Made by Jan Myers-Newbury
Made in Pittsburgh, PA
Purchase made possible through James Foundation Acquisitions Fund
Perspectives: Art, Craft, Design, & the Studio Quilt Exhibition
Jan Myers-Newbury is an artist known for her geometric, pieced quilts using hand-dyed fabrics. Her quilt "Depth of Field: A Plane View" (part of the International Quilt Study Center collections) was included in the "Twentieth Century's 100 Best American Quilts," organized by Quilter's Newsletter Magazine in 1999. More recently her work has included her own hand-dyed shibori fabrics--textiles embellished by shaping and securing before dyeing. This piece, "MOOG," was included in the exhibition "Perspectives: Art, Craft, Design & the Studio Quilt."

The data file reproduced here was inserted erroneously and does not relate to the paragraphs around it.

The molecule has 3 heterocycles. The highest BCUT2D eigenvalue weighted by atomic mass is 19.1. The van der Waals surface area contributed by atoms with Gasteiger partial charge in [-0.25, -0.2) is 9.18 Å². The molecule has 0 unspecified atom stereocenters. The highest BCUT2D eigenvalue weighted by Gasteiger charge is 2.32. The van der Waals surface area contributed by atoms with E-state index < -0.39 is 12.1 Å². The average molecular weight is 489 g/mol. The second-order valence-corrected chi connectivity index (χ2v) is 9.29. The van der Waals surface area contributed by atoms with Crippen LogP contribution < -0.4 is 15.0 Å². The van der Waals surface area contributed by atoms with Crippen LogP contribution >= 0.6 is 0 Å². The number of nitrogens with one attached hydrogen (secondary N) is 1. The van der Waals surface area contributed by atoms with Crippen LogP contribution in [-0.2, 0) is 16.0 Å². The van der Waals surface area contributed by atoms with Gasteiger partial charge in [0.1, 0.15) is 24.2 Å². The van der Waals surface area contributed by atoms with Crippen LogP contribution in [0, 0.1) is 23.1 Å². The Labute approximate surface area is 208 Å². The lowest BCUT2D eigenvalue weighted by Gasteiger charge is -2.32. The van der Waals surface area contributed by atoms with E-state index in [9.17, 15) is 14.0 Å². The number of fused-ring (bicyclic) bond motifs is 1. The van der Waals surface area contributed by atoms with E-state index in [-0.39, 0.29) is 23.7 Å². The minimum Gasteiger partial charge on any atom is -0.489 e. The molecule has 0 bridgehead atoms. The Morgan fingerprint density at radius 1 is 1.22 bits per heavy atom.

Michael James, co-curator of the exhibition, describes "MOOG" this way:
"Jan Myers-Newbury moderates the hard assertiveness of the square and rectangular subdivisions of her surface by using the soft, water-like 'flow' of her tie-dyed fabrics. These fabrics very visibly reveal the intuitive and cumulative process out of which they developed. She works dye color as a watercolorist might, taking advantage of its tendency to disperse through the hills and settle into valleys of her tightly bound fabrics."
Myers-Newbury herself revealed that the origin of the name is from the Moog synthesizer, an electronic keyboard instrument invented by Dr. Robert Moog in the 1960s. She says, "I recall that Moog synthesizers had vertical bands of colored lights (white and red, mostly) that run up and down as the music changed. Maybe I am imagining this.... but that's what I remember."